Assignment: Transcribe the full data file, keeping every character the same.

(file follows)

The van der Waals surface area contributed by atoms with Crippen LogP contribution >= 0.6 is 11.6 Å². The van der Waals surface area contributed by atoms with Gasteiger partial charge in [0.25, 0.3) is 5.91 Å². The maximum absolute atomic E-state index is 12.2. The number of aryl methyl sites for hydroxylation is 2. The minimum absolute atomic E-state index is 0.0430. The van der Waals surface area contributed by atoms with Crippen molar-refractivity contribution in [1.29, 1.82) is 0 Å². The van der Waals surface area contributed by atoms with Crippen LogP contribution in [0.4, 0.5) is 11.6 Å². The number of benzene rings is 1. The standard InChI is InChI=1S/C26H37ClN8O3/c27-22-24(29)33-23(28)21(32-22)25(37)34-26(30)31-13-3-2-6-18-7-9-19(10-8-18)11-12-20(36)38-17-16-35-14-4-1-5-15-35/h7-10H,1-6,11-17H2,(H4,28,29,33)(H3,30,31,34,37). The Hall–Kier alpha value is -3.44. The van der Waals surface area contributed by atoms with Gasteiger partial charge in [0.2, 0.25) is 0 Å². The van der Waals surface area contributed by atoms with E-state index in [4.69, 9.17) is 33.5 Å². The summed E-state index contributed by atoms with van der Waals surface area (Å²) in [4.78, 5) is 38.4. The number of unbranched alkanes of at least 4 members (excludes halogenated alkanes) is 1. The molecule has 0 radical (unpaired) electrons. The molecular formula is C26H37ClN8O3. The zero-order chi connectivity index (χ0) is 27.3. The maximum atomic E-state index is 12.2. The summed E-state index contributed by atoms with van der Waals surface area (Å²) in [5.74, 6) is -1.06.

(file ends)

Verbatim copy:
The van der Waals surface area contributed by atoms with Crippen LogP contribution >= 0.6 is 11.6 Å². The van der Waals surface area contributed by atoms with Gasteiger partial charge in [0.25, 0.3) is 5.91 Å². The maximum absolute atomic E-state index is 12.2. The number of aryl methyl sites for hydroxylation is 2. The minimum absolute atomic E-state index is 0.0430. The van der Waals surface area contributed by atoms with Crippen molar-refractivity contribution in [1.29, 1.82) is 0 Å². The van der Waals surface area contributed by atoms with Crippen LogP contribution in [0.4, 0.5) is 11.6 Å². The number of benzene rings is 1. The standard InChI is InChI=1S/C26H37ClN8O3/c27-22-24(29)33-23(28)21(32-22)25(37)34-26(30)31-13-3-2-6-18-7-9-19(10-8-18)11-12-20(36)38-17-16-35-14-4-1-5-15-35/h7-10H,1-6,11-17H2,(H4,28,29,33)(H3,30,31,34,37). The Hall–Kier alpha value is -3.44. The van der Waals surface area contributed by atoms with Gasteiger partial charge in [0.2, 0.25) is 0 Å². The van der Waals surface area contributed by atoms with E-state index in [4.69, 9.17) is 33.5 Å². The summed E-state index contributed by atoms with van der Waals surface area (Å²) in [4.78, 5) is 38.4. The number of unbranched alkanes of at least 4 members (excludes halogenated alkanes) is 1. The molecule has 0 radical (unpaired) electrons. The molecular formula is C26H37ClN8O3. The zero-order chi connectivity index (χ0) is 27.3. The maximum atomic E-state index is 12.2. The summed E-state index contributed by atoms with van der Waals surface area (Å²) in [5.74, 6) is -1.06.